Joyce and Jessica, too, admit to a feeling of foreboding. What if, as their parents age and need care, they must move to a state where their relationship, and their right to make decisions for one another, may well be challenged?

Sometimes, James said, it seems that great progress has been made. As a kid struggling with coming out, he never would have dreamed that marriage would be legal for him, anywhere, in his lifetime.

Still to have his marriage recognized by the state after 16 years would be good.

Now that won't happen any time soon. And it must be a relief to those bent on guarding against these barbarians at the gates of marital legitimacy that, at least so far, none of these couples has children.

According to this week's court opinion, "promoting procreation and encouraging stable families" is what our state's marriage law is all about. And, obviously, with only a total of 35 years of commitment between them, these folks could hardly be seen as stable.

Thursday, July 20, 2006

Why We're Losing the Gay Marriage Battle

By Chris Crain
Washington Blade

It's truly the dog days of summer in the battle for marriage equality. This month alone, judges in six states — New York, Massachusetts, Connecticut, Georgia, Nebraska and Tennessee — have ruled against lawsuits brought by gay marriage supporters.

The worst defeat was in New York, where the state's highest court decided it was constitutional to exclude gay couples from marrying because there are rational reasons other than disapproval of gay relationships for doing so.

The justification cited by the court was protecting the welfare of children, who Judge Robert S. Smith said would best be served by a mother and a father. He acknowledged no research support for that conclusion, but argued "intuition" was enough.

Left unanswered by Judge Smith was the excellent question raised in dissent by Chief Judge Judith Kaye: Why exactly would heterosexual couples be less likely to have children in wedlock if homosexual couples were allowed to marry?

"There are enough marriage licenses to go around for everyone," wrote Kaye, answering her own question. "No one rationally decides to have children because gays and lesbians are excluded from marriage."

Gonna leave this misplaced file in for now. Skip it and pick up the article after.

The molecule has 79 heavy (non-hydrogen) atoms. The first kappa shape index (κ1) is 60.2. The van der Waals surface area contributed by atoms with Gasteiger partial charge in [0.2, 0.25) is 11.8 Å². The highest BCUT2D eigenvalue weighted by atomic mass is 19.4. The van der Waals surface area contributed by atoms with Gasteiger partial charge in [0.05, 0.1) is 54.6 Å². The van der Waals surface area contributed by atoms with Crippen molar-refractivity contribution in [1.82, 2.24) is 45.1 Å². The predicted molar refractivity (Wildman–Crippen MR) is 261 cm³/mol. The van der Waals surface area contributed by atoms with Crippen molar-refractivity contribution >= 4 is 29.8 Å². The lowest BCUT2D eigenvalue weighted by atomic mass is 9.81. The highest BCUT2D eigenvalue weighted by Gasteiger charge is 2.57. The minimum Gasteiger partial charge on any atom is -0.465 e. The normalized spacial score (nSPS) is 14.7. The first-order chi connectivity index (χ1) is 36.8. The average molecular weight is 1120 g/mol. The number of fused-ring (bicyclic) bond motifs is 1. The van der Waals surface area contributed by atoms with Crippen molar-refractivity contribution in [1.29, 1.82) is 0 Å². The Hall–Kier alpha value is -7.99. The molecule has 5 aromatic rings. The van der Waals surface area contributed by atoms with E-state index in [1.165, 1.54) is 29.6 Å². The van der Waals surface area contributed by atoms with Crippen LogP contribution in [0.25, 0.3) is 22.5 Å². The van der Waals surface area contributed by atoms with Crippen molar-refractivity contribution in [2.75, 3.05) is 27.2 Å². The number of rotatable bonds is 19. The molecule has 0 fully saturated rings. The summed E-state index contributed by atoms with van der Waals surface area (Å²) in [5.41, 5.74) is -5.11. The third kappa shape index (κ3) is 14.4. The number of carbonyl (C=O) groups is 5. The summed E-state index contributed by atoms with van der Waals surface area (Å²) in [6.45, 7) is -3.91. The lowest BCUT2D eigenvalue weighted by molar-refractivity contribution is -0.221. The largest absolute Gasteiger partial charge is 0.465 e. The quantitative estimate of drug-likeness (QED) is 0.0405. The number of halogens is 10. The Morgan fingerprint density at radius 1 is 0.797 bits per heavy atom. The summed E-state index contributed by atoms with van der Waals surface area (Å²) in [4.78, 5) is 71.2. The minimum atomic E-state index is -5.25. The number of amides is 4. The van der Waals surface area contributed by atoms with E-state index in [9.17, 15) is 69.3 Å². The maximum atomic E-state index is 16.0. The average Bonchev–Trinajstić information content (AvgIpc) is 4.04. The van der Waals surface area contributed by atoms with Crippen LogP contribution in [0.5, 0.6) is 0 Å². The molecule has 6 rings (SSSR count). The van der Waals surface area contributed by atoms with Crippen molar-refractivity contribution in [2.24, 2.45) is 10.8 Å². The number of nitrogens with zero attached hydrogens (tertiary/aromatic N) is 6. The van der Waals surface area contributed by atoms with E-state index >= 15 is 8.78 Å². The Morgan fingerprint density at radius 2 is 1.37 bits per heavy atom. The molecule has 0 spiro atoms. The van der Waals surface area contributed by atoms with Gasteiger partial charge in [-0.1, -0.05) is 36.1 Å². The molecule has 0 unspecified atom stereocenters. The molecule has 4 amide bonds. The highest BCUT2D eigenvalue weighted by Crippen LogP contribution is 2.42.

And the list goes on…

The highest court in Massachusetts famously ruled the other way on gay marriage a few years back. But even though the Massachusetts Constitution prohibits amendments intended to overturn court opinions, this month that same court said it won't stop an amendment that would do just that, turning back the clock to hetero-only marriage.

In Connecticut, gay couples can't marry but they can, like their not-so-distant neighbors in Vermont, enter into civil unions that include the same rights and benefits, but under a different name and set of laws. This month, a judge there said that was good enough, and ruled against gay couples suing under the simple idea that separate is inherently unequal.

That had to make gay advocates in California nervous, since in oral arguments this month the state defended its exclusion of gays from marriage with the same argument: that the state's domestic partnerships are good enough.

Georgia is a lot more conservative, of course, than New York, Massachusetts or Connecticut. But the state's supreme court has a fairly good gay rights track record. The U.S. Supreme Court upheld Georgia's sodomy law in the infamous decision of Bowers vs. Hardwick, but it was the Georgia Supreme Court that threw the law out — several years before their black-robed colleagues in Washington finally saw the error in their Bowers ways.

This month, however, the Georgia Supreme Court overturned a ruling by a lower court overturning a state constitutional amendment banning gays from marrying, which passed overwhelming as a ballot measure in 2004. The high court decided the amendment did not violate the Georgia Constitution's "single subject rule," even though it not only blocked gay marriage, but civil unions, domestic partnerships and other forms of legal recognition as well.

The scene was much the same in Nebraska and Tennessee, where courts brushed aside efforts to either undo a state amendment that had already passed (Nebraska) or block one from reaching the ballot (Tennessee).

Depressing common thread

The marriage lawsuits in these six states involve a wide array of legal issues and state constitutional provisions, and they were decided on very different grounds. But they share one common, depressing thread: The good gays lost.

It's only fair to ask why. If, as our advocates keep telling us, we have the better of the arguments on marriage, then what happened to the momentum we had in these lawsuits just a few years ago?

Back then, when the highest courts in Hawaii, Alaska, Vermont and Massachusetts considered the gay marriage question, we won. Have our conservative legal opponents come up with some dynamite new legal arguments that have caught our advocates flatfooted?